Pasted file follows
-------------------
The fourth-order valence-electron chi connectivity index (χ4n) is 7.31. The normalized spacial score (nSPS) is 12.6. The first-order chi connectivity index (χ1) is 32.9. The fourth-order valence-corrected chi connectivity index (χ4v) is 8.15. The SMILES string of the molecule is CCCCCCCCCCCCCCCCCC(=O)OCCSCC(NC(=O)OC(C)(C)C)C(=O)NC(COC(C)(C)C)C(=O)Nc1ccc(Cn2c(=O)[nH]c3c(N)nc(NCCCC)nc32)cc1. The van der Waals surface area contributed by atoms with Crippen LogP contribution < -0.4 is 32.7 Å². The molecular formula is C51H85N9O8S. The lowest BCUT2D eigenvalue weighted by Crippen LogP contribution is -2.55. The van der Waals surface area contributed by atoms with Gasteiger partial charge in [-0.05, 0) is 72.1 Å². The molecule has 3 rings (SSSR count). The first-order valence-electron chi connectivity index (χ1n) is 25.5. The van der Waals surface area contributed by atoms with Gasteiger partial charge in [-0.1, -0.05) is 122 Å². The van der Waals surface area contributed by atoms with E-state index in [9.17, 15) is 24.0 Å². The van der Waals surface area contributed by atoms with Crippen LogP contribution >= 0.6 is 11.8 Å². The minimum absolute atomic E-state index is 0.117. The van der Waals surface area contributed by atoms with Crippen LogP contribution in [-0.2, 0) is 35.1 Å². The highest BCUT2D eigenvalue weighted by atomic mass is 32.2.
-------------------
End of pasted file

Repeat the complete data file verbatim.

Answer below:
The fourth-order valence-electron chi connectivity index (χ4n) is 7.31. The normalized spacial score (nSPS) is 12.6. The first-order chi connectivity index (χ1) is 32.9. The fourth-order valence-corrected chi connectivity index (χ4v) is 8.15. The SMILES string of the molecule is CCCCCCCCCCCCCCCCCC(=O)OCCSCC(NC(=O)OC(C)(C)C)C(=O)NC(COC(C)(C)C)C(=O)Nc1ccc(Cn2c(=O)[nH]c3c(N)nc(NCCCC)nc32)cc1. The van der Waals surface area contributed by atoms with Crippen LogP contribution < -0.4 is 32.7 Å². The molecular formula is C51H85N9O8S. The lowest BCUT2D eigenvalue weighted by Crippen LogP contribution is -2.55. The van der Waals surface area contributed by atoms with Gasteiger partial charge in [-0.05, 0) is 72.1 Å². The molecule has 3 rings (SSSR count). The first-order valence-electron chi connectivity index (χ1n) is 25.5. The van der Waals surface area contributed by atoms with Gasteiger partial charge in [-0.1, -0.05) is 122 Å². The van der Waals surface area contributed by atoms with E-state index in [9.17, 15) is 24.0 Å². The van der Waals surface area contributed by atoms with Crippen LogP contribution >= 0.6 is 11.8 Å². The minimum absolute atomic E-state index is 0.117. The van der Waals surface area contributed by atoms with Crippen LogP contribution in [-0.2, 0) is 35.1 Å². The highest BCUT2D eigenvalue weighted by atomic mass is 32.2.